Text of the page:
Gartner: Forget big data, think Content Curation

Firstly dont forget Big Data, its definitely here to stay, we have have written extensively on the topic, as to why that is fact. Thus far there has been nothing on the horizon to challenge the rise of Big Data until now. Content is slated to give big data a run for its money. According to Gartner’s Jake Sorofman “Curated content provides grist for the social marketing mill”.

Without compelling, insightful, inspiring content, social engagement simply fails to happen. Also, while big data may be the intelligence behind microtargeting, the precision of your aim doesn’t matter if the customer experience falls short. – Jake Sorofman

I have been a fan of Content Curation for quite some time, and have experiment with various platforms, with Scoopit a personal favorite at the moment. If you are new to all of this, here is a post that explains the basics. Econtent defines content curation as ‘the act of discovering, gathering, and presenting digital content that surrounds specific subject matter. Though it is still considered a “buzz word” by many in the content world, content curation is now becoming a marketing staple for many companies with a successful online presence’.

Gartner’s 2013 social marketing survey pointed to content creation and curation as the key areas of focus for social marketing organizations and the most outsourced function. The survey found that investments in content creation and social marketing totaled 21% of digital marketing budgets. What’s more, social marketing and content creation are considered two of the top four digital marketing activities that are important to marketing’s success.

“Content includes the text used in blog posts and syndicated messages; images, including infographics, photography, drawings, cartoons and line art; videos, slideshows, podcasts, e-books, white papers, and more. Social marketers create original content and curate third-party content. Here, the goal is to become an authoritative voice for your audiences by creating and curating content with a strong point of view and syndicating it to your social networks.”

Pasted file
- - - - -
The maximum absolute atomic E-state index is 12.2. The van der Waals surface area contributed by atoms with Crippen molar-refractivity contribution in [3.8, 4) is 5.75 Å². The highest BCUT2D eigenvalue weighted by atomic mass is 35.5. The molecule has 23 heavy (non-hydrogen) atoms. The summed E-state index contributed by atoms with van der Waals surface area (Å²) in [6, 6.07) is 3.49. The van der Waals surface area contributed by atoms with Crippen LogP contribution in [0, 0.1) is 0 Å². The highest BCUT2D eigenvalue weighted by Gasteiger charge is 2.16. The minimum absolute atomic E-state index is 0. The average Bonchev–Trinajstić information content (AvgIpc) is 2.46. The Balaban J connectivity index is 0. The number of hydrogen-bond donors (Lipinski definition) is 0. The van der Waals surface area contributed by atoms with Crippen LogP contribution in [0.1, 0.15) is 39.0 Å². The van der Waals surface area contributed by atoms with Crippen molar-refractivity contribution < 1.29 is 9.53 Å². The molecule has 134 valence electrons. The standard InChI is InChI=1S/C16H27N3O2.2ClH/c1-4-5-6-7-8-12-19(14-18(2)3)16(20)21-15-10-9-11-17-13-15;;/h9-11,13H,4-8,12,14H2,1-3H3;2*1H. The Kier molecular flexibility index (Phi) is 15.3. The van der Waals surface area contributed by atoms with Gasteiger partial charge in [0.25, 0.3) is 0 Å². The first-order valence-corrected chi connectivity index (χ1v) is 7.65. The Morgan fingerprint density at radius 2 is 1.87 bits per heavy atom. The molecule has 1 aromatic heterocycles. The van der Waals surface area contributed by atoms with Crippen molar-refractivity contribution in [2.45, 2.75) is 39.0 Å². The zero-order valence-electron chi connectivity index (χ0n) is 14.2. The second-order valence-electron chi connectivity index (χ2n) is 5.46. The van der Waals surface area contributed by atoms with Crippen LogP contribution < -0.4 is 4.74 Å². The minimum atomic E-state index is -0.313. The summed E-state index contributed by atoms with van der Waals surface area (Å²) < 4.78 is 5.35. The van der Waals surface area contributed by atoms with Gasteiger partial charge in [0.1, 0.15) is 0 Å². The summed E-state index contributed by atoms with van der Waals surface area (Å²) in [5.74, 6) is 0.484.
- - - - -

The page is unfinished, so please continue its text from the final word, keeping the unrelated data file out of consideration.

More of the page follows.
“Big data may be the intelligence behind micro targeting, but the precision of your aim doesn’t matter if the customer experience falls short,” Jake Sorofman says. “Without compelling, insightful, and inspiring content, social engagement fails to happen.” Perhaps a good example of this is the Domo website, where they are curating Big Data and Business Intelligent content. In this example Domo is busy creating their B.I platform, maintaing product buzz, whilst establishing themselves as thought leaders in the field.

Sorofman has characterized content in the age of the social web as:

  • Human – It speaks in a conversational voice and is not stilted behind coporate speak
  • Neutral – Supports a brand’s point of view without always making the brand the hero
  • Simple – Typically stripped down and gets to the point fast
  • Visual – Visuals are easier to consume, Mashable has already picked up on this
  • Curated – There’s no need to create your own content. You can organize and annotate third-pary content
  • Controversial – Communities sustain the dialogue in the form of comments, reviews and ratings
  • Organic – It’s published fast, often in reaction to an issue

Bill Gassman of Gartner suggests, “If your organization is among those spending a below average percentage of your digital marketing budget on social marketing, follow this line of questioning”.

  1. How does your organization’s priority of social marketing compare to your industry peers.
  2. Are your company and marketing executives promoting or inhibiting social marketing?  If there is a gap in budget to where your industry peers are, what will convince the executives to invest properly?
  3. How do you measure a return on social marketing?  How does your analytics help you optimize your social activities?  If the answers are “not well”, the catalyst you need is evident.
  4. Can the agencies and consulting firms you work with today provide a boost into a proper orbit of social marketing?  If not, given your corporate culture, will it be faster to build the skills internally or look externally?
  5. How long can you afford to wait – and will you be able to ramp up quickly enough when the time to catch-up comes?

Source: Gartner.   image credit: DomClaxton.